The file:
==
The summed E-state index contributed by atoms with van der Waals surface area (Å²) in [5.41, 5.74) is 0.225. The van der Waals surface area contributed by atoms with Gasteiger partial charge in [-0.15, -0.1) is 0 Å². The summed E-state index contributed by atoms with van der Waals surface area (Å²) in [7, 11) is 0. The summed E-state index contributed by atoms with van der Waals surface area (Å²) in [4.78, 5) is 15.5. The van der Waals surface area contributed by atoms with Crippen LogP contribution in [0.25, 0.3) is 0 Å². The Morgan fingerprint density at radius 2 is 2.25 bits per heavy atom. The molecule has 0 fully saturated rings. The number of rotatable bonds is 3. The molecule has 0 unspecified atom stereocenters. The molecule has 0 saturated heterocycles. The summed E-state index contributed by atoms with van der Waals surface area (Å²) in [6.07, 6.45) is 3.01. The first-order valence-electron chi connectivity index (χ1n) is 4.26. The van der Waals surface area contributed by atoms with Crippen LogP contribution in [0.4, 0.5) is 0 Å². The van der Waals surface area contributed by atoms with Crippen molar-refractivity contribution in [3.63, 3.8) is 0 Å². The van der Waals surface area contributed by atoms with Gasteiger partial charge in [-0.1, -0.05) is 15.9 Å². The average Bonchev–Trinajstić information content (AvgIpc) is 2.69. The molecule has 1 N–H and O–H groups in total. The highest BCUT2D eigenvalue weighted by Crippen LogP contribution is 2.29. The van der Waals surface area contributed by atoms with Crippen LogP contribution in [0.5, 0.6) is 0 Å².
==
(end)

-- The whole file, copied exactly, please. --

The summed E-state index contributed by atoms with van der Waals surface area (Å²) in [5.41, 5.74) is 0.225. The van der Waals surface area contributed by atoms with Gasteiger partial charge in [-0.15, -0.1) is 0 Å². The summed E-state index contributed by atoms with van der Waals surface area (Å²) in [7, 11) is 0. The summed E-state index contributed by atoms with van der Waals surface area (Å²) in [4.78, 5) is 15.5. The van der Waals surface area contributed by atoms with Crippen LogP contribution in [0.25, 0.3) is 0 Å². The Morgan fingerprint density at radius 2 is 2.25 bits per heavy atom. The molecule has 0 fully saturated rings. The number of rotatable bonds is 3. The molecule has 0 unspecified atom stereocenters. The molecule has 0 saturated heterocycles. The summed E-state index contributed by atoms with van der Waals surface area (Å²) in [6.07, 6.45) is 3.01. The first-order valence-electron chi connectivity index (χ1n) is 4.26. The van der Waals surface area contributed by atoms with Crippen LogP contribution in [0.4, 0.5) is 0 Å². The van der Waals surface area contributed by atoms with Crippen molar-refractivity contribution in [3.63, 3.8) is 0 Å². The van der Waals surface area contributed by atoms with Gasteiger partial charge in [-0.1, -0.05) is 15.9 Å². The average Bonchev–Trinajstić information content (AvgIpc) is 2.69. The molecule has 1 N–H and O–H groups in total. The highest BCUT2D eigenvalue weighted by Crippen LogP contribution is 2.29. The van der Waals surface area contributed by atoms with Crippen LogP contribution in [0.5, 0.6) is 0 Å².